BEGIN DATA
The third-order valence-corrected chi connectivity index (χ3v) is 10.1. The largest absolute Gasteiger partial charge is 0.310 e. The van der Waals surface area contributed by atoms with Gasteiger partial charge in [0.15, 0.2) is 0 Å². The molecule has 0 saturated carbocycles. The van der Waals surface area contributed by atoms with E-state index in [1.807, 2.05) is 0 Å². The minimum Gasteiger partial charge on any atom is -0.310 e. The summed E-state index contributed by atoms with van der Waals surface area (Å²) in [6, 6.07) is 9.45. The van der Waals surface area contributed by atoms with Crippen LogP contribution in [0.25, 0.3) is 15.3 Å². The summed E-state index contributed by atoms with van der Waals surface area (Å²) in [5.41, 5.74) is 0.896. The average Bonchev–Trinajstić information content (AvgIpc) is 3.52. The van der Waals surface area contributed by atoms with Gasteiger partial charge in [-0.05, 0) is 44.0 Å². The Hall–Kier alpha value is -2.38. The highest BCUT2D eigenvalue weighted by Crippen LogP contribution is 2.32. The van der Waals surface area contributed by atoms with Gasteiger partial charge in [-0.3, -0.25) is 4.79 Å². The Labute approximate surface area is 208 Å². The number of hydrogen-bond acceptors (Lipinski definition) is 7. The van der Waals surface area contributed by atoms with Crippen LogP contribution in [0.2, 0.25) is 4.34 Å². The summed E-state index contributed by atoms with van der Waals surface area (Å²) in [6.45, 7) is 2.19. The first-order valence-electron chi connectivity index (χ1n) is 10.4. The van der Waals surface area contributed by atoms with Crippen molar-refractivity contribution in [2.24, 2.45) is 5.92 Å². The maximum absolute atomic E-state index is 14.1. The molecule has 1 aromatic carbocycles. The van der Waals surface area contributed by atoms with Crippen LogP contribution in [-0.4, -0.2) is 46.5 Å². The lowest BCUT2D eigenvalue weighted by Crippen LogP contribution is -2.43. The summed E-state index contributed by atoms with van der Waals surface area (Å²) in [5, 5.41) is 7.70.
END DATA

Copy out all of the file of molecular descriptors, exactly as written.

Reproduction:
The third-order valence-corrected chi connectivity index (χ3v) is 10.1. The largest absolute Gasteiger partial charge is 0.310 e. The van der Waals surface area contributed by atoms with Gasteiger partial charge in [0.15, 0.2) is 0 Å². The molecule has 0 saturated carbocycles. The van der Waals surface area contributed by atoms with E-state index in [1.807, 2.05) is 0 Å². The minimum Gasteiger partial charge on any atom is -0.310 e. The summed E-state index contributed by atoms with van der Waals surface area (Å²) in [6, 6.07) is 9.45. The van der Waals surface area contributed by atoms with Crippen LogP contribution in [0.25, 0.3) is 15.3 Å². The summed E-state index contributed by atoms with van der Waals surface area (Å²) in [5.41, 5.74) is 0.896. The average Bonchev–Trinajstić information content (AvgIpc) is 3.52. The van der Waals surface area contributed by atoms with Gasteiger partial charge in [-0.05, 0) is 44.0 Å². The Hall–Kier alpha value is -2.38. The highest BCUT2D eigenvalue weighted by Crippen LogP contribution is 2.32. The van der Waals surface area contributed by atoms with Gasteiger partial charge in [-0.3, -0.25) is 4.79 Å². The Labute approximate surface area is 208 Å². The number of hydrogen-bond acceptors (Lipinski definition) is 7. The van der Waals surface area contributed by atoms with Crippen LogP contribution in [0.2, 0.25) is 4.34 Å². The summed E-state index contributed by atoms with van der Waals surface area (Å²) in [6.45, 7) is 2.19. The first-order valence-electron chi connectivity index (χ1n) is 10.4. The van der Waals surface area contributed by atoms with Crippen molar-refractivity contribution in [2.24, 2.45) is 5.92 Å². The maximum absolute atomic E-state index is 14.1. The molecule has 1 aromatic carbocycles. The van der Waals surface area contributed by atoms with Crippen LogP contribution in [-0.4, -0.2) is 46.5 Å². The lowest BCUT2D eigenvalue weighted by Crippen LogP contribution is -2.43. The summed E-state index contributed by atoms with van der Waals surface area (Å²) in [5, 5.41) is 7.70.